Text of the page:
In our school district, there’s a late start day each week to allow for teacher prep. If I’m on my mommy A-game, I like to use this little extra bubble of time to do some hands-on science activities with my boys. This morning, as I urged my boys to step away from their exploration of household acids and pack up for the day, I jokingly said, “Enough science boys. It’s time to go to school.”
My first grader matter-of-factly responded, “Mom, you can never get enough science, actually.” Made my nerdy teacher-heart proud.
But that joy dissipated a bit when my third grader added, “We never get to do science stuff at school.”
Now, I volunteer at the school enough to know that’s not entirely true. I’ve seen some of the cool science that goes on there. But the reason it feels true for many kids is that our schools and teachers are simply stretched thin. There’s a big emphasis on reading, writing, and math, and not all of that is misplaced. But between time and resources, sometimes hands-on science gets the shaft.
I so appreciate the teachers and schools (including ours) that make the extra effort to emphasize science in the early years. After all, (particularly in the early years) science is all about the process of learning…everything. I believe it’s that scientific approach to the whole classroom that really creates engaged learners. (I wrote about that approach here at No Time for Flashcards).
That belief is shared by my talented friend, Asia Citro, a mom and master teacher. She’s put together her second amazing book full of fantastic science experiences for kids called, The Curious Kid’s Science Book: 100+ Creative Hands-On Activities for Ages 4-8. (Affiliate link)
In it, she writes, “As a science teacher, I would like to see a change in how we traditionally approach science with our children. Science is not about following someone else’s experiment step by step, or just watching exciting demonstrations. It is not about reciting scientific facts or vocabulary. It’s about asking your own questions and making your own investigations – two things young children are very good at!”
This book emphasizes that process of observing, thinking, wondering, questioning, exploring, measuring, communicating —- the curiosity that fuels not only great scientists, but great thinkers of all disciplines. I love that she doesn’t just lay out 100+ demonstrations that will make your child ooh and ahh, but puts together supply lists and enough information and questions to get you going. Your child gets to take over in the driver’s seat. It’s not about being passively entertained, but about actively directing the exploration.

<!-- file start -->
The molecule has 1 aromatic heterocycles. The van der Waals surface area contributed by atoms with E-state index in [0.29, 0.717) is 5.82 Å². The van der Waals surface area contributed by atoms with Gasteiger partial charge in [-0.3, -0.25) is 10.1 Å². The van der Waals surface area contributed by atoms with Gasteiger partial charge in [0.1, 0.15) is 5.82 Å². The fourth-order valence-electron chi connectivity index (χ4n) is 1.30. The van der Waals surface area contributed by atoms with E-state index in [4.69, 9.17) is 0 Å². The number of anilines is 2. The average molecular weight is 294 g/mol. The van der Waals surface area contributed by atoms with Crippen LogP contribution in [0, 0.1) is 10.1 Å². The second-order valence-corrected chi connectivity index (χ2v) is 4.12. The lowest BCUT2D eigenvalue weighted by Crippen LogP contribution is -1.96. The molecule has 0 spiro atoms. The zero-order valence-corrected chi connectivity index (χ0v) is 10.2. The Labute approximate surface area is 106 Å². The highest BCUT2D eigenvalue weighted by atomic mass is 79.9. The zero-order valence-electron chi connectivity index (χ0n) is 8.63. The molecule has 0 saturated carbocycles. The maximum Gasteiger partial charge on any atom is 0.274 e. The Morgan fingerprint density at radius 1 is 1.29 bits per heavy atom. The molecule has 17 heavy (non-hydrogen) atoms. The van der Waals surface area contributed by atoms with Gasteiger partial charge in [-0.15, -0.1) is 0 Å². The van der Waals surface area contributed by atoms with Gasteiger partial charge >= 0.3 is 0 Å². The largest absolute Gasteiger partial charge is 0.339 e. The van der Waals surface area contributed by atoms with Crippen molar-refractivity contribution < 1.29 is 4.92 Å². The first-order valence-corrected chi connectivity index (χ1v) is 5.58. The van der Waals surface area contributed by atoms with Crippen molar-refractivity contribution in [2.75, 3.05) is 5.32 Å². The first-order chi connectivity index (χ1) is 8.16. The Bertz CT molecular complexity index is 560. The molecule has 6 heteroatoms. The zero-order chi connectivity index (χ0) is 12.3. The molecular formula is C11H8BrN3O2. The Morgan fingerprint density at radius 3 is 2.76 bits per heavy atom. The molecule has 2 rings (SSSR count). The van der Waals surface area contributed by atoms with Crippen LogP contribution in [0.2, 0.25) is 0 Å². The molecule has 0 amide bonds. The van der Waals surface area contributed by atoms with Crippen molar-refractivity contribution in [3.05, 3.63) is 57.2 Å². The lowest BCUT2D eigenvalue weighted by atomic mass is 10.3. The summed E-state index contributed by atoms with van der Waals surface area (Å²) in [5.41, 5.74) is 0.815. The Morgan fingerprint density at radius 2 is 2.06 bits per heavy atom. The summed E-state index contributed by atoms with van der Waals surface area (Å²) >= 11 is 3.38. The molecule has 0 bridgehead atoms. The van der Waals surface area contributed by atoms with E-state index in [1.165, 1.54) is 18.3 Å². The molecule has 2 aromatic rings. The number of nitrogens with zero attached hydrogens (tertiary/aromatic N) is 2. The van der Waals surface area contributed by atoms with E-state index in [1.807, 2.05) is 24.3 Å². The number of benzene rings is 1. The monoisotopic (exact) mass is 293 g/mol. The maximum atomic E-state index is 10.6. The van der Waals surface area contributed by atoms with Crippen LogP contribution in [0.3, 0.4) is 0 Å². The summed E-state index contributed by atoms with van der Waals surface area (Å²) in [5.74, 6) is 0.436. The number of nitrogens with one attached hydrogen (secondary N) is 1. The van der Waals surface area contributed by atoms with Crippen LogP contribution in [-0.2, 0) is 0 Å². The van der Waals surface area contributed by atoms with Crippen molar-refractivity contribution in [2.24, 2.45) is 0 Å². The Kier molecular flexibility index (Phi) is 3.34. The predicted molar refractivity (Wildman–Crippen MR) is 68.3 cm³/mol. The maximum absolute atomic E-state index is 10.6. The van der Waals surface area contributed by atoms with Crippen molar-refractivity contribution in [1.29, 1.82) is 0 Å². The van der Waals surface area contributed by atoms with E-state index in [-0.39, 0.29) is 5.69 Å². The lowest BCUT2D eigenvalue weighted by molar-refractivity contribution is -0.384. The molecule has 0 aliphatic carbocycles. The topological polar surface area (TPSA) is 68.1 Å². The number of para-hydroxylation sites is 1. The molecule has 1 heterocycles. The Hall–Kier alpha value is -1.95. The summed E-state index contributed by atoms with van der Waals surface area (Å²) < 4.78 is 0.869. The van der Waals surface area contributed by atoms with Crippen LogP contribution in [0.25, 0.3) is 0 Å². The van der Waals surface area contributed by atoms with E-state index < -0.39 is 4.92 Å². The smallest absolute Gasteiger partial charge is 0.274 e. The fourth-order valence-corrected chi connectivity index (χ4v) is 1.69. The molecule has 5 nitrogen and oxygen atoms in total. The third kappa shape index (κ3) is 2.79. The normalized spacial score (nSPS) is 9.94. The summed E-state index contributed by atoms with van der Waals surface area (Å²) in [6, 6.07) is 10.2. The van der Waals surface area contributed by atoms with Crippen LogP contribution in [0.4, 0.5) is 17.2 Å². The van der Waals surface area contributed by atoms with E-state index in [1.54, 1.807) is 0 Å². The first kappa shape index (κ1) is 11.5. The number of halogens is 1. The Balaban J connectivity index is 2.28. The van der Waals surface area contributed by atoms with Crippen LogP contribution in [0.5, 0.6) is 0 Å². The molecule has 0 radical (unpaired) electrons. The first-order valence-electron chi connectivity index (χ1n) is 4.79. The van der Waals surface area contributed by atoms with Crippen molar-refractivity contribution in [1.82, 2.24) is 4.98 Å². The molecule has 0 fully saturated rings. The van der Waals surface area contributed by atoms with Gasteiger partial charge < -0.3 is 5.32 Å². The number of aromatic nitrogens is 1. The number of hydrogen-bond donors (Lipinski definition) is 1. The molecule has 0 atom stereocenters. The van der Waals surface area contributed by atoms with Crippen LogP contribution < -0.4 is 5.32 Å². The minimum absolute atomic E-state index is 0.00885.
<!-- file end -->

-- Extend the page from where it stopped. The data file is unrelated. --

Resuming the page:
And that’s where the real learning takes place.
Maybe you’ve wondered whether or not there’s enough emphasis on science and curiosity in your child’s classroom, or in the curriculum you’ve been given to teach. Or maybe, like me, you feel like you need even more to keep up with the your child’s insatiable curiosity. This is the perfect resource for you.
When my older son bemoaned the fact that there isn’t enough science for him at school, my younger son rescued the moment by saying, “But we’re doing science right now.”
That’s what I love about this book. The book that prompted our morning’s science exploration. It makes it so easy to add little more science, right now.
Whether your sphere is the home or the classroom, you have the ability to bring more science, more curiosity into lives of those you love and teach. And this book can help you do just that.
I mentioned this book in my Book Plus Gift Guide this year. Pairing it with common science tools, as I mentioned there, makes for a perfect gift for the curious kid on your shopping list. Or pick it up as a teacher gift for your favorite early childhood teacher. These explorations and experiments work equally well in the home and the hands-on classroom. And as a former teacher myself, I’d take this book hands down over the mountain of chocolate I often came home with for the winter break.
OK, maybe this book and just a little chocolate.
You can find this great resource at this Amazon affiliate link or at your local quality book seller.